The following information is available for clinicians (including gastroenterologists, general practitioners, and dietitians) to learn about the science of probiotics, prebiotics, and gut microbiota as they apply to clinical practice.
Many of these materials were created by third parties. Please note that ISAPP bears no responsibility for the accuracy of these materials and/or the consequences of their use.
Evidence on probiotics and prebiotics by indication
To create these clinical practice guidelines, the AGA reviewed evidence for probiotics and several gastrointestinal disorders. See here for their conclusions. The AGA recommended certain probiotics to prevent necrotizing enterocolitis (NEC) and C. difficile infection, suggesting that all hospital formularies should stock at least one appropriately tested probiotic for these purposes. Further, all physicians should consider recommending appropriately tested probiotics to patients for whom they prescribe antibiotics. The AGA did not consider evidence for probiotics and antibiotic-associated diarrhea. For further explanation, see this blog post: ISAPP take-home points from American Gastroenterological Association guidelines on probiotic use for gastrointestinal disorders.
This Journal of Family Practice article gives a summary of the probiotics literature and a quick guide to evidence-based recommendations in primary care. Written by Daniel J. Merenstein, MD and Mary Ellen Sanders, PhD, along with Daniel J. Tancredi, PhD, the article includes points about safety, up-to-date practice recommendations by indication, and answers to nine questions about probiotics that are frequently asked by patients. The article can be accessed by logging into Medscape.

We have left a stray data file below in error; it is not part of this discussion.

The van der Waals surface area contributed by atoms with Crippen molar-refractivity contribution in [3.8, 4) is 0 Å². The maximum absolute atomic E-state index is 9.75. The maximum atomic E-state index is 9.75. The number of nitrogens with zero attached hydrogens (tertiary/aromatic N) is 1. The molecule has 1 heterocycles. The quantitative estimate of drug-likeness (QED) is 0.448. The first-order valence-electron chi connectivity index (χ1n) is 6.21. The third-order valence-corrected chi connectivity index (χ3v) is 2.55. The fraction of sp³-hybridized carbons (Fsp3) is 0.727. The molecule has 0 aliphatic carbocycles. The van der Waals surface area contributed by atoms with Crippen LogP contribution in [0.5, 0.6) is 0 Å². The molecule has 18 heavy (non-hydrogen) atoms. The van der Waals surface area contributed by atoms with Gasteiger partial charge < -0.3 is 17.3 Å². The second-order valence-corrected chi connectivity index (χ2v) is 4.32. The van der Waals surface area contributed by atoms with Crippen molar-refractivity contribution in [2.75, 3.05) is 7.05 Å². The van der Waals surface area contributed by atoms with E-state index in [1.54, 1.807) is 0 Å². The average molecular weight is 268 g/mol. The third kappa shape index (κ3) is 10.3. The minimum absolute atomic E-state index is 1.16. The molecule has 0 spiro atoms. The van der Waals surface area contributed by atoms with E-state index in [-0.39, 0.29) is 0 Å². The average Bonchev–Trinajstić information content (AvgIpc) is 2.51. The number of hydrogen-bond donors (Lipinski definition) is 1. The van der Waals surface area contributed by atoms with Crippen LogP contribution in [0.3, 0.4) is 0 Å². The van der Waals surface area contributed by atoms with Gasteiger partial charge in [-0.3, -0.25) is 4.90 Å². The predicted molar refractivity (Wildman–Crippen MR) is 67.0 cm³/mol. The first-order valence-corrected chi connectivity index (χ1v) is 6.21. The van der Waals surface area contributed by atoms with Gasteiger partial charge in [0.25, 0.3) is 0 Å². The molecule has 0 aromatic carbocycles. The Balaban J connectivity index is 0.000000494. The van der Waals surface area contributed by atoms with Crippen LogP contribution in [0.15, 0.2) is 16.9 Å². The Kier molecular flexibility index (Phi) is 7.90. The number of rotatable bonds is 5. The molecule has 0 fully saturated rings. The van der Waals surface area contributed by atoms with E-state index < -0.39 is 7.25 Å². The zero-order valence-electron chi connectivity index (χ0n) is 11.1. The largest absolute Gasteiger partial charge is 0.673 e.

These guides, which list the level of evidence for various probiotic products by indication, are useful tools for healthcare professionals. They are created by the independent organization AEProbio through industry-funded non-restricted educational grants. They are also available as free mobile downloads: US version: Google Play and the App Store; Canadian version: App Store and Google Play
This review in Nutrition Bulletin, co-authored by ISAPP scientists, covers the definition and concept of probiotics and compiles evidence for different health benefits of probiotics.
This article from Journal of Family Practice online helps translate the evidence, providing evidence-based recommendations for use of probiotics or prebiotics for IBS, IBD, antibiotic-associated diarrhea, acute infectious diarrhea, traveler’s diarrhea, eczema, and diabetes.
These guidelines from World Gastroenterology Organisation (WGO) compile evidence for the use of probiotics for various indications. Note especially Tables 8 and 9, which list strains associated with graded evidence for gastrointestinal benefits.
This handbook from World Gastroenterology Organisation (WGO) includes 15 chapters by global experts, covering gut microbiota and its role in health and disease, as well as evidence for the use of probiotics and prebiotics.
This continuing education activity from Pharmacy Times, published in February 2018, features Dan Merenstein, MD, explaining prebiotic and probiotic evidence for different indications.
In this webinar from April 2018, Dan Merenstein, MD, and Mary Ellen Sanders, PhD, served as faculty for a CME-eligible webinar sponsored by Medscape on how healthcare professionals can help patients choose the most suitable probiotic for their needs. Accessing this webinar requires a login.
This ISAPP resource was developed in response to concerns about the consequences of frequent antibiotic prescriptions in UK hospitals, and covers evidence for co-prescribing probiotics with antibiotics in order to prevent antibiotic-associated diarrhoea and Clostridium difficile-associated diarrhoea.